Improved white matter response function estimation for 3-tissue constrained spherical deconvolution.
  3. Conference
    1. Tournier JD
    2. Calamante F
    3. Connelly A
    (2010)
    Ismrm
    Improved Probabilistic Streamlines Tractography by 2 Nd Order Integration over Fibre Orientation Distributions.
  4. Conference
    1. Vinokur L
    2. Zalesky A
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    Organization for Human Brain Mapping
    A Novel Threshold-Free Network-Based Statistics Method: Demonstration using Simulated Pathology.

Decision letter

  1. Muireann Irish
    Reviewing Editor; University of Sydney, Australia
  2. Jeannie Chin
    Senior Editor; Baylor College of Medicine, United States
  3. Timothy Rittman
    Reviewer

In the interests of transparency, eLife publishes the most substantive revision requests and the accompanying author responses.

Decision letter after peer review:

Thank you for submitting your article "Impact of long- and short-range fiber depletion on the cognitive deficits of fronto-temporal dementia" for consideration by eLife. Your article has been reviewed by 3 peer reviewers, one of whom is a member of our Board of Reviewing Editors, and the evaluation has been overseen by Jeannie Chin as the Senior Editor. The following individual involved in review of your submission has agreed to reveal their identity: Timothy Rittman (Reviewer #3).

The reviewers have discussed their reviews with one another, and the Reviewing Editor has drafted this to help you prepare a revised submission.

Essential revisions:

1. The Introduction offers an incomplete picture of grey and white matter contributions to cognition in FTD. A number of studies have related both grey and white matter atrophy to discrete aspects of cognition in bvFTD and SD including disinhibition (Hornberger et al., 2011), moral reasoning (Strikwerda-Brown et al., 2021) and white matter changes over time (Lam et al., 2014) across the syndromes of interest here. A more balanced and comprehensive picture of previous work should be presented.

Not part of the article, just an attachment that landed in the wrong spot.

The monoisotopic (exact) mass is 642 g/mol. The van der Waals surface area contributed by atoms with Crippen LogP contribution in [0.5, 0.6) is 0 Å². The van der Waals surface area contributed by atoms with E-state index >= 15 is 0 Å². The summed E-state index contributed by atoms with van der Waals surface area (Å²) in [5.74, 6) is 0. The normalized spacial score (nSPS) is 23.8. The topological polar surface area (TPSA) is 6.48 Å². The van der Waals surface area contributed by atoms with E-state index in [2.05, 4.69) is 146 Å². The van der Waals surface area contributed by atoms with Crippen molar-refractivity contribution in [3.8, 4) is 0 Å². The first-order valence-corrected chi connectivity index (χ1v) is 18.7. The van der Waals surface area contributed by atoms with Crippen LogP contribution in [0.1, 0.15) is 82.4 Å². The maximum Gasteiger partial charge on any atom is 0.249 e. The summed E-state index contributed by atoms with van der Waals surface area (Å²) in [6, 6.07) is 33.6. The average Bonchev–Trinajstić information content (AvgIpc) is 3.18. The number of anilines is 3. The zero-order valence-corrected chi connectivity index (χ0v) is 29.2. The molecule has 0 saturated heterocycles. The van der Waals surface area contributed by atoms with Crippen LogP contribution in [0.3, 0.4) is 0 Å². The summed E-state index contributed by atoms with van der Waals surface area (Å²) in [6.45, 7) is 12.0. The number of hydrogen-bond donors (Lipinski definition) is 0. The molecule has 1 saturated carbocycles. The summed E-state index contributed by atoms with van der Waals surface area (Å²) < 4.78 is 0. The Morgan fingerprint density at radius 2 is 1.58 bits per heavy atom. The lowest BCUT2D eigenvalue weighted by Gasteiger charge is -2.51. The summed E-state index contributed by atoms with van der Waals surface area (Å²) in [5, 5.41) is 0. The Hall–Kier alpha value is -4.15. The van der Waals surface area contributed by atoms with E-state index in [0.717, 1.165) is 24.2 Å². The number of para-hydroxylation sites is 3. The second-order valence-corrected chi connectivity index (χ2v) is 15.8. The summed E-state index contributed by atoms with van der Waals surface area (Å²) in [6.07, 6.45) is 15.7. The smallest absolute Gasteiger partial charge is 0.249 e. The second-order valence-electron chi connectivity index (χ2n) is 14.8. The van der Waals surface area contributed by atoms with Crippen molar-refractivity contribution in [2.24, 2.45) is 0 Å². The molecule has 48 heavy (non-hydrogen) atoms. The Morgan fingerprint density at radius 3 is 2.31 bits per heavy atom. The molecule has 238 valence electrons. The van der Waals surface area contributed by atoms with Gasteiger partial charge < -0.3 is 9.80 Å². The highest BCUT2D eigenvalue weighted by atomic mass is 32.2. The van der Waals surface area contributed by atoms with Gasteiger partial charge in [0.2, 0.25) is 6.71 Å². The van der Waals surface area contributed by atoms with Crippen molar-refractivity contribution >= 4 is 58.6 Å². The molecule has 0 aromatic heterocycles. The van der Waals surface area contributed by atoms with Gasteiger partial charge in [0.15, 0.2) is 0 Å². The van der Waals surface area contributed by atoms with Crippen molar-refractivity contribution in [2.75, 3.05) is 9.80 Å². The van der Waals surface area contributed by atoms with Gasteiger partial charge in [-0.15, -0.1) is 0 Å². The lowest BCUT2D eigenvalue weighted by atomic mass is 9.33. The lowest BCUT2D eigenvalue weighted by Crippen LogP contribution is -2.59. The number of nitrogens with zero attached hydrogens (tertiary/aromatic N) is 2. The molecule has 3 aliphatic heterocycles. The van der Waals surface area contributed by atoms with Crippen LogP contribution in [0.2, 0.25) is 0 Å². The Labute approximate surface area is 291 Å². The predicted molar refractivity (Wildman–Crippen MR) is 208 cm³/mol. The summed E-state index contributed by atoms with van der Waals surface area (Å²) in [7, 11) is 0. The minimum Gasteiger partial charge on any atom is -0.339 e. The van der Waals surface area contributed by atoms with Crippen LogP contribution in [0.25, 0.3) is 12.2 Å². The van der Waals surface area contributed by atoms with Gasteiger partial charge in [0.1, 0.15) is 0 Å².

2. Participants: Table 1 provides a very limited overview of participant demographics and clinical characteristics. I would like to see much more information provided regarding these cases. For example, are the semantic dementia cases left- or right-predominant? What expressive language dysfunction tests were conducted to confirm the PNFA diagnosis? Was any cognitive testing conducted for Control participants? Are these groups matched for age, education, sex, etc? Were any tests of social cognition, semantic comprehension, or verbal repetition conducted? These are crucial for the differential diagnoses of the FTD subtypes.

3. Factor analysis: More information regarding the criteria used to extract the factors is required. Importantly, there is no clear separation between the 3 groups using these factors. This raises concerns regarding the suitability of the factors to take forward into the imaging, compounded by the fact that there is marked overlap in grey matter atrophy between the three patient groups. A clear demonstration of the specificity of the brain-behaviour associations either to a particular variant or cognitive domain is needed.

4. Imaging: As previously reported, FTD patients frequently show the presence of white matter lesions in variable locations and of different etiology, size, and severity. What is the impact of white matter lesions on the accuracy and precision of image registration and fiber estimation in this study? Did the authors assess the lesion load and/or use a lesion mask?

5. Imaging acquisition: The FTLDNI dataset includes DTI scans acquired with similar but not identical acquisition protocols (e.g., TR 6600 or 8200). Did the authors check if the 155 scans included in the study were all acquired using an identical acquisition protocol?

6. DTI: While the number of diffusion gradient directions (60) and the b-value (2000) are suitable to obtain a good overall quality of the WM FODs, I am concerned about the spatial resolution (2.2 mm isotropic voxels). Since some bundles of white fibers are only a few mm wide, significant group differences in these bundles are difficult to detect at the resolution of the data used in the present study. The authors should clarify this aspect and interpret the results carefully.